He goes on to make clear that speaking in tongues is an act of praise and thanksgiving unto God for his magnificent works among men, as a sign to unbelievers.

You remember these two things are underscored very strongly in Paul's great treatment of this in First Corinthians 14. "New tongues" is not spoken to men; it is spoken to God. And it is not for believers; it is a sign for unbelievers.

Thus these disciples were sent out with this sign. I do not think this sign was limited to the apostles; others received the gift as well.

Further, the disciples would have power to survive physical attacks upon their lives. Bitten by a poisonous serpent, they would not die. If they accidently drank poison, they would not die. They would have power to survive, that the gospel might go out. This would be one of the authenticating signs given to them.

Now you can see this has nothing to do with the practices of certain Kentucky mountain people who handle rattlesnakes and drink strychnine as evidence of their faith.

Actually, if you investigate those practices, you will find that this really is affirming a lack of faith on their part, for periodically, one or more of them die as a result of having been bitten by a rattlesnake, or by drinking poison. This is not what the gospel is talking about.

The fourth sign is power to heal, to lay hands upon the sick, and they will recover. This was to be the invariable rule; there was to be no percentage on this. The disciples would lay hands on the sick and 100% of those who had hands laid on them would recover.

Again, you can see what a far cry this is from what we are seeing today in "healing services" that claim to fulfill this.

Now the Apostle Paul did all these things. He cast our demons in the name of the Lord Jesus. He spoke in new tongues more than them all, he said, as praise and thanksgiving to God.

I think he did it in the synagogue; it was not a private practice of his at home. When he was accidentally bitten by a poisonous snake, as recorded in the last chapter of Acts, he shook it off into the fire, unharmed, to the amazement of those who watched.

He had power to lay hands on the sick, and they were healed; and he did it again and again. This is what he means when he writes in Second Corinthians 12:12: "The signs of a true apostle were performed among you in all patience, with signs and wonders and mighty works."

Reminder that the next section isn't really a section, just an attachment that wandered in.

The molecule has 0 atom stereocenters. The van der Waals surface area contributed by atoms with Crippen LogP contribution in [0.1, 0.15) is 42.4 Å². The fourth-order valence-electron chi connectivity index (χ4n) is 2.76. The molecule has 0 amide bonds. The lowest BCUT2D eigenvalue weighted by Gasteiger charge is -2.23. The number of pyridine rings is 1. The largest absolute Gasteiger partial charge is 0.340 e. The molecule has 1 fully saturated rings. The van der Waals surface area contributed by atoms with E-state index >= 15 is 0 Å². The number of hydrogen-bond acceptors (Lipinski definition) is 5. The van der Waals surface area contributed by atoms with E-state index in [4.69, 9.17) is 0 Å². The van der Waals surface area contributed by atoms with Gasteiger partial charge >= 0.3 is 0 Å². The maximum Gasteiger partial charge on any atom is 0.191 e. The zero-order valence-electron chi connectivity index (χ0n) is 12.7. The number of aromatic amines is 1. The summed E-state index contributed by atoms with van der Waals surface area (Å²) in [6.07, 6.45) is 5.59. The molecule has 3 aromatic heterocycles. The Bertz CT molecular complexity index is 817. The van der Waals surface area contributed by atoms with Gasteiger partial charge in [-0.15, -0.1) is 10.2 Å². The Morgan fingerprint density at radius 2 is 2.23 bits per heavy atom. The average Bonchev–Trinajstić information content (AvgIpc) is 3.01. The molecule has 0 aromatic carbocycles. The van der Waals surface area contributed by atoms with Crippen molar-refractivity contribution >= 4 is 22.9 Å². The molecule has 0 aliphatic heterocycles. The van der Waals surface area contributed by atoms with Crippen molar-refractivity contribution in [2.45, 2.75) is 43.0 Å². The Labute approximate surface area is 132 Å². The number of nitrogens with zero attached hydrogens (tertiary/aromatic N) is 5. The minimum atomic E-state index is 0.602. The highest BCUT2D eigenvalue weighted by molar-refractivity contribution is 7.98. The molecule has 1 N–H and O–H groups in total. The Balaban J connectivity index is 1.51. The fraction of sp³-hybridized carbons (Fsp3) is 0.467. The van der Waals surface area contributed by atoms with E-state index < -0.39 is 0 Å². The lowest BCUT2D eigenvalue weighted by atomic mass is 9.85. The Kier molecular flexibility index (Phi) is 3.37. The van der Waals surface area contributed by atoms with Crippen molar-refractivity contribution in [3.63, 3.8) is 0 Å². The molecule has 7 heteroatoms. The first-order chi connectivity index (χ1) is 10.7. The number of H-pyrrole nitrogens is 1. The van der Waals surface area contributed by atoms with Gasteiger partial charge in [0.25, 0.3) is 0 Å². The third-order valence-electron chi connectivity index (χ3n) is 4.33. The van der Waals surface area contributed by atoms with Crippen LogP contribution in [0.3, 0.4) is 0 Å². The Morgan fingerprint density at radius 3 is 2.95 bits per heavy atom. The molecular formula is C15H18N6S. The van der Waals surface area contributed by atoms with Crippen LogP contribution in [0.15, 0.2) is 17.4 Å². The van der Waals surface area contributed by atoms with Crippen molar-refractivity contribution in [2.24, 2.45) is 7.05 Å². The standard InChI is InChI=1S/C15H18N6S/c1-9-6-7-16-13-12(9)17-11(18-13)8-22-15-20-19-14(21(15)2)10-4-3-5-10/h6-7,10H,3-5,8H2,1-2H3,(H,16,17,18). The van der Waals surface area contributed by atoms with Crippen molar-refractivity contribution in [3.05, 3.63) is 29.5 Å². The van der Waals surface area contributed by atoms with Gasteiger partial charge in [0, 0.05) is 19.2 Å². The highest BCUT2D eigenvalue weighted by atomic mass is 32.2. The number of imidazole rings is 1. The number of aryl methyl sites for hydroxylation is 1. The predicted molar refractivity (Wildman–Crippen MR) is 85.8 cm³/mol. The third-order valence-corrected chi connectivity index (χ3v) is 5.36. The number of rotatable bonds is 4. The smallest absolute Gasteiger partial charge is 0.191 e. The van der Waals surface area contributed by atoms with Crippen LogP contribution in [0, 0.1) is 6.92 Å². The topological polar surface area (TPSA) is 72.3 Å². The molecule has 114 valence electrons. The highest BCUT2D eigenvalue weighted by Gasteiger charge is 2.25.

These, then, are the signs of an apostle. They were authenticating signs to accompany those who first went out with the gospel into an unbelieving and hostile world. We have this confirmed, I think, by the final paragraph.



So then the Lord Jesus, after he had spoken to them, was taken up into heaven, and sat down at the right hand of God. And they went forth and preached everywhere, while the Lord worked with them [the disciples] and confirmed the message by the signs that attended it. (Mark 16:19-20)


I can't find anything that you wrote that I would disagree with. Great post! This is pretty much how I interpret this also. What many Christians fail to understand, we can't take every verse in the NT and claim that it is directly speaking to us and is for us. We have to keep Scripture in context, and let the context determine whom it was written to or whom or what it is about.

Theophilus
Aug 20th 2008, 04:26 PM
West Virginia is the only state where it is still legal.;)

As a proud West Virginian, I have to ask if that ;) is a little shot at the state?

If so, what would like from me for Christmas? Rattlesnake, Copperhead, or Water Moccasin?


;):lol:

Friend of I AM
Aug 20th 2008, 04:28 PM
Snake Handlers

http://www.cerm.info/images/snake_striking.jpg

Mark 16:17-18: "And these signs shall follow them that believe; In my name shall they cast out devils; they shall speak with new tongues; They shall take up serpents; and if they drink any deadly thing, it shall not hurt them; they shall lay hands on the sick, and they shall recover"

Anyone know of anyone in this radical sect?


Yeah I've seen this...a really weird sect.

2 Peter 2:20
Aug 20th 2008, 04:42 PM
"And these signs will accompany those who believe: in my name they will cast out demons; they will speak in new tongues; If they pick up serpents, and if they drink any deadly thing, it will not hurt them; they will lay their hands on the sick, and they will recover." (Mark 16:17-18)




It is easy to read this as though Jesus means these signs will accompany everyone who believes and preaches the gospel. Unfortunately, the text makes it appear this way, and this is how this passage has been understood by many.

As you go about preaching the gospel, these signs will immediately confirm that the faith of those who believe is genuine. But the amazing fact is that for twenty centuries millions of people have been converted and have believed the gospel, and none of these signs have appeared.

There have been claims that these signs have been manifested in certain instances, but if this is what these words meant, then these signs would be everywhere.

Every time a person became a Christian, some of these signs would be manifested. Therefore, they ought to be the most frequent occurrence in all Christendom. But the truth is, they are very rarely, if ever, seen.

Now what does this mean? Well, it means, of course, that we have misunderstood this passage if we read it that way. It does not square with what God actually does.

I think there is a rather simple solution to the problem. If we put the passage back in its context, in terms of the climate of unbelief which prevailed among these disciples as the word about the resurrection was brought to them, then we see that Jesus is addressing these words not to those who believe the gospel, but to these disciples who believed or disbelieved in his resurrection.